Second question. Why must your first translation in your life be the first thing the entire world will ever see from you? Even Mozart must have played with musical ideas in private, somewhere somehow, before writing his own compositions, child prodigy that he was. He certainly had musical training at some point. Are you proposing to dive into a translation headfirst with no practice, no training, probably not even thinking about what it involves, and expect to be anything but a disaster?
In the VN translation world, it’s even worse. Like a normal book, you’ve got one shot at it, because there’s only one work. If you horribly twist what the original is saying the first time, and release a second edition, how many people are going to care enough to read it a second time, especially if you did a poor job the first? It’s not like a series of manga or anime where as you go on in episodes, you get noticeably better each release.
So do us all a favor. Shut up, and try it out. It’s not hard, all it takes is some time and the ability to do something without having a bunch of anonymous people on the Internet going “ooo” and “ahh” like circus monkeys. Translate something short, like a 10 page story, or a web site, a book of manga, whatever. Do it seriously, do it the best you can.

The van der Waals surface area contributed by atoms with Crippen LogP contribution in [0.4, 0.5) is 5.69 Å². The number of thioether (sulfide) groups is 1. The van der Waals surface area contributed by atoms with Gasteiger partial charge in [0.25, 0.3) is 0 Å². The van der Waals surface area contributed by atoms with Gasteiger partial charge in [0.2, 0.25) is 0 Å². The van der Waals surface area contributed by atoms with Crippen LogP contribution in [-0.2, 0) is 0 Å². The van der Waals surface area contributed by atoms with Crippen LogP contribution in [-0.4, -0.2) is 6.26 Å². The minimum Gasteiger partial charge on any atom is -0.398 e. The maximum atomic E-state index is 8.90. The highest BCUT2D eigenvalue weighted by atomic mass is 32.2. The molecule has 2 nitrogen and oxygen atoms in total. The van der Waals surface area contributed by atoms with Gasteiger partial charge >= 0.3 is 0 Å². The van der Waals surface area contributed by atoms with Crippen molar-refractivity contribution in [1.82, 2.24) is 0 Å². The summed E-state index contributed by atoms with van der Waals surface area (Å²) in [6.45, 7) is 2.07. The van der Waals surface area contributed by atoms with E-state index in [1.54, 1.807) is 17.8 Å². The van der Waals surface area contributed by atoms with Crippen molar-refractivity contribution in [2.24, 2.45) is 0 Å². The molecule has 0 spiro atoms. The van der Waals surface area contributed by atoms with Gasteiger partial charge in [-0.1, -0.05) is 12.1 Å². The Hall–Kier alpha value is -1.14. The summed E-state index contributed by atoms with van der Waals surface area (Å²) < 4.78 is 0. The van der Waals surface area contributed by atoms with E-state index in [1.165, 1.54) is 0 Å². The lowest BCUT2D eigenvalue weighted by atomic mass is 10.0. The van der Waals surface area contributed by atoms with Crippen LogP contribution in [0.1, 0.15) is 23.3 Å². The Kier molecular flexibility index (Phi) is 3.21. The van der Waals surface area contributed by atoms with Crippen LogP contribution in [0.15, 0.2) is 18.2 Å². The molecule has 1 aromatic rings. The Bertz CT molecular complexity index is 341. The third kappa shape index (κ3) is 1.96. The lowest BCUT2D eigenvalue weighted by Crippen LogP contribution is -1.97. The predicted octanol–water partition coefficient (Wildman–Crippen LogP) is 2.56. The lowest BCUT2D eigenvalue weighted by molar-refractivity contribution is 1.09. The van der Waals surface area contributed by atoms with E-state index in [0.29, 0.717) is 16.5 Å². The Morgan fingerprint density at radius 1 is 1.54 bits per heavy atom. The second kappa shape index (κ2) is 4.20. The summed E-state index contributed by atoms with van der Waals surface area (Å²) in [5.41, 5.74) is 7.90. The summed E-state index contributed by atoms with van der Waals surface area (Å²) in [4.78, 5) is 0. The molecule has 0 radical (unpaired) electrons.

When you’re done, take a stretch, grab a snack, then come back, quietly take your work, go to the first page — and translate it again. From scratch. Comparing against what you’ve done before. Check every detail you can, grammar, syntax, tone, word choice, readability. Don’t assume you got it right the first time. Do it as many times as you can stand without going insane, or until you find yourself unable to make it any better.
By the time you’re unable to make your work any better no matter how hard you try, you’ve reached the limit of your ability. Now’s a good time to get another pair of eyeballs to look at it. Don’t fling it on the Internet! Just find someone, anyone, even a non-translator, and let them take a look. Chances are, they’ll have issues about it. Learn from them. Repeat this a few more times for good measure.
If you can find yourself another translator to work with, even if they’re around your level or worse, bounce ideas off each other. The chances that you and someone else both understand the same things the same way is probably low, and even just sitting down together and tearing a puzzling sentence apart or doing research is good. Of course, working with someone more experienced is faster and more educational, but we all have to learn on our own eventually.
Incidentally, setting up an IRC room like #denpa (see the ‘contact’ link on the menu for details) was an effort of mine to gather other people interested in visual novel translation, for the very purpose of letting people hang around and have a place to throw ideas at each other. Not just translators of course, but the idea is the same, people similar interests and aspirations in a place to help each other out.